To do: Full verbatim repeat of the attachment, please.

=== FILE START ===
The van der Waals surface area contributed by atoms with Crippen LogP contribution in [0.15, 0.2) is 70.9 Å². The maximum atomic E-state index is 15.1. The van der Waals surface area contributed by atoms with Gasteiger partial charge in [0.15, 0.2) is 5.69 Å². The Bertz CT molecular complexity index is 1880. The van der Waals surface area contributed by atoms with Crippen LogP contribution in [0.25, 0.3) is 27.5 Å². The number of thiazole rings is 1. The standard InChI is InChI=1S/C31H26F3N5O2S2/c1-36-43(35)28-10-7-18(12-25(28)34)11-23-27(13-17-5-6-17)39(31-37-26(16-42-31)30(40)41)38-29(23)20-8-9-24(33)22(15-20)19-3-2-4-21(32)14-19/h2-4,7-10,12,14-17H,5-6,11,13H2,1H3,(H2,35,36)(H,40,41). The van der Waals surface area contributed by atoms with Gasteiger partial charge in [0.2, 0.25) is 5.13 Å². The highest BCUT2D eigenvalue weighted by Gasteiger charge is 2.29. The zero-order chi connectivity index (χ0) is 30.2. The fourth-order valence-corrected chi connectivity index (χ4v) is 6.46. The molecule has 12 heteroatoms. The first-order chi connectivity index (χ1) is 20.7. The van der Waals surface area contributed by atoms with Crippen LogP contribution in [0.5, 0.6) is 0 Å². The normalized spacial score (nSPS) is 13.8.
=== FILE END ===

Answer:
The van der Waals surface area contributed by atoms with Crippen LogP contribution in [0.15, 0.2) is 70.9 Å². The maximum atomic E-state index is 15.1. The van der Waals surface area contributed by atoms with Gasteiger partial charge in [0.15, 0.2) is 5.69 Å². The Bertz CT molecular complexity index is 1880. The van der Waals surface area contributed by atoms with Crippen LogP contribution in [0.25, 0.3) is 27.5 Å². The number of thiazole rings is 1. The standard InChI is InChI=1S/C31H26F3N5O2S2/c1-36-43(35)28-10-7-18(12-25(28)34)11-23-27(13-17-5-6-17)39(31-37-26(16-42-31)30(40)41)38-29(23)20-8-9-24(33)22(15-20)19-3-2-4-21(32)14-19/h2-4,7-10,12,14-17H,5-6,11,13H2,1H3,(H2,35,36)(H,40,41). The van der Waals surface area contributed by atoms with Gasteiger partial charge in [0.2, 0.25) is 5.13 Å². The highest BCUT2D eigenvalue weighted by Gasteiger charge is 2.29. The zero-order chi connectivity index (χ0) is 30.2. The fourth-order valence-corrected chi connectivity index (χ4v) is 6.46. The molecule has 12 heteroatoms. The first-order chi connectivity index (χ1) is 20.7. The van der Waals surface area contributed by atoms with Crippen LogP contribution in [0.5, 0.6) is 0 Å². The normalized spacial score (nSPS) is 13.8.